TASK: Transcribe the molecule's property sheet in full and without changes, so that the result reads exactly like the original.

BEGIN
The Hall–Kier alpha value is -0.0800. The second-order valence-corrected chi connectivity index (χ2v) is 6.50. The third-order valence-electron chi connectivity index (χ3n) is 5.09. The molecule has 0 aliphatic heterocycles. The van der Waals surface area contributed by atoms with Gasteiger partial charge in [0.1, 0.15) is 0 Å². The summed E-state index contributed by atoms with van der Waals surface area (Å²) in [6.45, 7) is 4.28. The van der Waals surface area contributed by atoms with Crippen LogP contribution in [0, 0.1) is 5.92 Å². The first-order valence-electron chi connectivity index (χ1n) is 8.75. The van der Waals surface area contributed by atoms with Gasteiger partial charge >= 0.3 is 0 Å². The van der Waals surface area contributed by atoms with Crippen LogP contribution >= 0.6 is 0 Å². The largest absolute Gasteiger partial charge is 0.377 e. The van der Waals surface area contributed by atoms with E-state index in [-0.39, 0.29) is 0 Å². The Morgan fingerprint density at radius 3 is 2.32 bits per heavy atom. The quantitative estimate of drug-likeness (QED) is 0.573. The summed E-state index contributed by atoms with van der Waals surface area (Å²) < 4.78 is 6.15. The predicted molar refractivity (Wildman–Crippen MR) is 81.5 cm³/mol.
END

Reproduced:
The Hall–Kier alpha value is -0.0800. The second-order valence-corrected chi connectivity index (χ2v) is 6.50. The third-order valence-electron chi connectivity index (χ3n) is 5.09. The molecule has 0 aliphatic heterocycles. The van der Waals surface area contributed by atoms with Gasteiger partial charge in [0.1, 0.15) is 0 Å². The summed E-state index contributed by atoms with van der Waals surface area (Å²) in [6.45, 7) is 4.28. The van der Waals surface area contributed by atoms with Crippen LogP contribution in [0, 0.1) is 5.92 Å². The first-order valence-electron chi connectivity index (χ1n) is 8.75. The van der Waals surface area contributed by atoms with Gasteiger partial charge >= 0.3 is 0 Å². The van der Waals surface area contributed by atoms with Crippen LogP contribution >= 0.6 is 0 Å². The largest absolute Gasteiger partial charge is 0.377 e. The van der Waals surface area contributed by atoms with E-state index in [-0.39, 0.29) is 0 Å². The Morgan fingerprint density at radius 3 is 2.32 bits per heavy atom. The quantitative estimate of drug-likeness (QED) is 0.573. The summed E-state index contributed by atoms with van der Waals surface area (Å²) < 4.78 is 6.15. The predicted molar refractivity (Wildman–Crippen MR) is 81.5 cm³/mol.